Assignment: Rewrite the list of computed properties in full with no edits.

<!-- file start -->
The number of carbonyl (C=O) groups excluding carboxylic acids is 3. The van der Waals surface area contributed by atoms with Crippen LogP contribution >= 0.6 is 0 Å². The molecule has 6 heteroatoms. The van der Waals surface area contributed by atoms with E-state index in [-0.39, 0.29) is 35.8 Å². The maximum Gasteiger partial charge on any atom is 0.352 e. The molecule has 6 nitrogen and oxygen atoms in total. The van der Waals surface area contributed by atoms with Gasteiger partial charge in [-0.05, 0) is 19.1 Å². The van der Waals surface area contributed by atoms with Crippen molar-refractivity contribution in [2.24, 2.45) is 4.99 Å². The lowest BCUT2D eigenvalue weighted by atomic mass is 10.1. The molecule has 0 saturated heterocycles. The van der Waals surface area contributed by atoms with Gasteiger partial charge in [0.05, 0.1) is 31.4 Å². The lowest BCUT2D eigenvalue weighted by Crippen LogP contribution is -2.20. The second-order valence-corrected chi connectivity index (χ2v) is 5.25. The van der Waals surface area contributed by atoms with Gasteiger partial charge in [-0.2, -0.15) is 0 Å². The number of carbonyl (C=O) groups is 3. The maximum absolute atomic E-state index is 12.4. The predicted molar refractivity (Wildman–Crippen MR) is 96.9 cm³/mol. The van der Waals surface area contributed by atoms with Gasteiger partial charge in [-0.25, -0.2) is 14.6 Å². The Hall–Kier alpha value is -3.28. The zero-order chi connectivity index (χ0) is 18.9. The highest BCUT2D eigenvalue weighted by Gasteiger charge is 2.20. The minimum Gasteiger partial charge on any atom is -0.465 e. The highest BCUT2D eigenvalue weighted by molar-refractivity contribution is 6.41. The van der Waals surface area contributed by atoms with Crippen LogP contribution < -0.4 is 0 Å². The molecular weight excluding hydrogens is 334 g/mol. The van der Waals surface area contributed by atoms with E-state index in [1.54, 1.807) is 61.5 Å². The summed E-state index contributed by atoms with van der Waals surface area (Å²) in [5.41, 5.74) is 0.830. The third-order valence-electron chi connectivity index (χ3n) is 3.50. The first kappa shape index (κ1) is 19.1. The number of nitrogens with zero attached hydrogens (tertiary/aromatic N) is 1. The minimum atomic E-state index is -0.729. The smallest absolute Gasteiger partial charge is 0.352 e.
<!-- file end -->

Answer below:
The number of carbonyl (C=O) groups excluding carboxylic acids is 3. The van der Waals surface area contributed by atoms with Crippen LogP contribution >= 0.6 is 0 Å². The molecule has 6 heteroatoms. The van der Waals surface area contributed by atoms with E-state index in [-0.39, 0.29) is 35.8 Å². The maximum Gasteiger partial charge on any atom is 0.352 e. The molecule has 6 nitrogen and oxygen atoms in total. The van der Waals surface area contributed by atoms with Gasteiger partial charge in [-0.05, 0) is 19.1 Å². The van der Waals surface area contributed by atoms with Crippen molar-refractivity contribution in [2.24, 2.45) is 4.99 Å². The lowest BCUT2D eigenvalue weighted by atomic mass is 10.1. The molecule has 0 saturated heterocycles. The van der Waals surface area contributed by atoms with Gasteiger partial charge in [0.05, 0.1) is 31.4 Å². The lowest BCUT2D eigenvalue weighted by Crippen LogP contribution is -2.20. The second-order valence-corrected chi connectivity index (χ2v) is 5.25. The van der Waals surface area contributed by atoms with Gasteiger partial charge in [-0.2, -0.15) is 0 Å². The number of carbonyl (C=O) groups is 3. The maximum absolute atomic E-state index is 12.4. The predicted molar refractivity (Wildman–Crippen MR) is 96.9 cm³/mol. The van der Waals surface area contributed by atoms with Gasteiger partial charge in [-0.25, -0.2) is 14.6 Å². The Hall–Kier alpha value is -3.28. The zero-order chi connectivity index (χ0) is 18.9. The highest BCUT2D eigenvalue weighted by Gasteiger charge is 2.20. The minimum Gasteiger partial charge on any atom is -0.465 e. The highest BCUT2D eigenvalue weighted by molar-refractivity contribution is 6.41. The van der Waals surface area contributed by atoms with Crippen LogP contribution < -0.4 is 0 Å². The molecular weight excluding hydrogens is 334 g/mol. The van der Waals surface area contributed by atoms with E-state index in [1.54, 1.807) is 61.5 Å². The summed E-state index contributed by atoms with van der Waals surface area (Å²) in [5.41, 5.74) is 0.830. The third-order valence-electron chi connectivity index (χ3n) is 3.50. The first kappa shape index (κ1) is 19.1. The number of nitrogens with zero attached hydrogens (tertiary/aromatic N) is 1. The minimum atomic E-state index is -0.729. The smallest absolute Gasteiger partial charge is 0.352 e.